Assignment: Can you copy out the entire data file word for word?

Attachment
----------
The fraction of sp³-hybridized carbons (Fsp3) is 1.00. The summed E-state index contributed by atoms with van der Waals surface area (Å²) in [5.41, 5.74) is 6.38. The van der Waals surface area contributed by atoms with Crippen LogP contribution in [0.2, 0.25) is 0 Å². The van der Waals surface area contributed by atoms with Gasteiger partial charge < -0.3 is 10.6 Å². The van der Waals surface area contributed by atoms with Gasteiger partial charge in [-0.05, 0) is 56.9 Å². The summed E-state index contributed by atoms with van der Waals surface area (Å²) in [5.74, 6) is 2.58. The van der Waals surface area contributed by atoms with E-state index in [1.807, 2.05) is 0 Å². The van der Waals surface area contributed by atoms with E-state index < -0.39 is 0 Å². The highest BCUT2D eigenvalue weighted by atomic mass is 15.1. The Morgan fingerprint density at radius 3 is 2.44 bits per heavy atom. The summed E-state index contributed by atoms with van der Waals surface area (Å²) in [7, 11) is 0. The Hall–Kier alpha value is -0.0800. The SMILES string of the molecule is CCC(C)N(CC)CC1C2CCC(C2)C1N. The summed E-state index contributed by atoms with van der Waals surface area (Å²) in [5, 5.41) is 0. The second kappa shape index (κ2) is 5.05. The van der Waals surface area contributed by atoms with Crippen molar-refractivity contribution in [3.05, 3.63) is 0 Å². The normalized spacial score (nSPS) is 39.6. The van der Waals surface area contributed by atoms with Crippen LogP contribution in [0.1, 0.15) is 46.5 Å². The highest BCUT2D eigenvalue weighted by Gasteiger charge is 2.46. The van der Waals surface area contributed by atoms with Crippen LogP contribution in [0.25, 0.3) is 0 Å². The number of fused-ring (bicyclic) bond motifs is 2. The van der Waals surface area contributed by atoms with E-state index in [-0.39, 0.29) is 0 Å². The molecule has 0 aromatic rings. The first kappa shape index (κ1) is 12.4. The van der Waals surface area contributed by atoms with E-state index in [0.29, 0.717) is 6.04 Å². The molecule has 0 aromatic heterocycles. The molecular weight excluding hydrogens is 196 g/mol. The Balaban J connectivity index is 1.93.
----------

The fraction of sp³-hybridized carbons (Fsp3) is 1.00. The summed E-state index contributed by atoms with van der Waals surface area (Å²) in [5.41, 5.74) is 6.38. The van der Waals surface area contributed by atoms with Crippen LogP contribution in [0.2, 0.25) is 0 Å². The van der Waals surface area contributed by atoms with Gasteiger partial charge < -0.3 is 10.6 Å². The van der Waals surface area contributed by atoms with Gasteiger partial charge in [-0.05, 0) is 56.9 Å². The summed E-state index contributed by atoms with van der Waals surface area (Å²) in [5.74, 6) is 2.58. The van der Waals surface area contributed by atoms with E-state index in [1.807, 2.05) is 0 Å². The van der Waals surface area contributed by atoms with E-state index < -0.39 is 0 Å². The highest BCUT2D eigenvalue weighted by atomic mass is 15.1. The Morgan fingerprint density at radius 3 is 2.44 bits per heavy atom. The summed E-state index contributed by atoms with van der Waals surface area (Å²) in [7, 11) is 0. The Hall–Kier alpha value is -0.0800. The SMILES string of the molecule is CCC(C)N(CC)CC1C2CCC(C2)C1N. The summed E-state index contributed by atoms with van der Waals surface area (Å²) in [5, 5.41) is 0. The second kappa shape index (κ2) is 5.05. The van der Waals surface area contributed by atoms with Crippen molar-refractivity contribution in [3.05, 3.63) is 0 Å². The normalized spacial score (nSPS) is 39.6. The van der Waals surface area contributed by atoms with Crippen LogP contribution in [0.1, 0.15) is 46.5 Å². The highest BCUT2D eigenvalue weighted by Gasteiger charge is 2.46. The van der Waals surface area contributed by atoms with Crippen LogP contribution in [0.25, 0.3) is 0 Å². The number of fused-ring (bicyclic) bond motifs is 2. The van der Waals surface area contributed by atoms with E-state index in [-0.39, 0.29) is 0 Å². The molecule has 0 aromatic rings. The first kappa shape index (κ1) is 12.4. The van der Waals surface area contributed by atoms with E-state index in [0.29, 0.717) is 6.04 Å². The molecule has 0 aromatic heterocycles. The molecular weight excluding hydrogens is 196 g/mol. The Balaban J connectivity index is 1.93.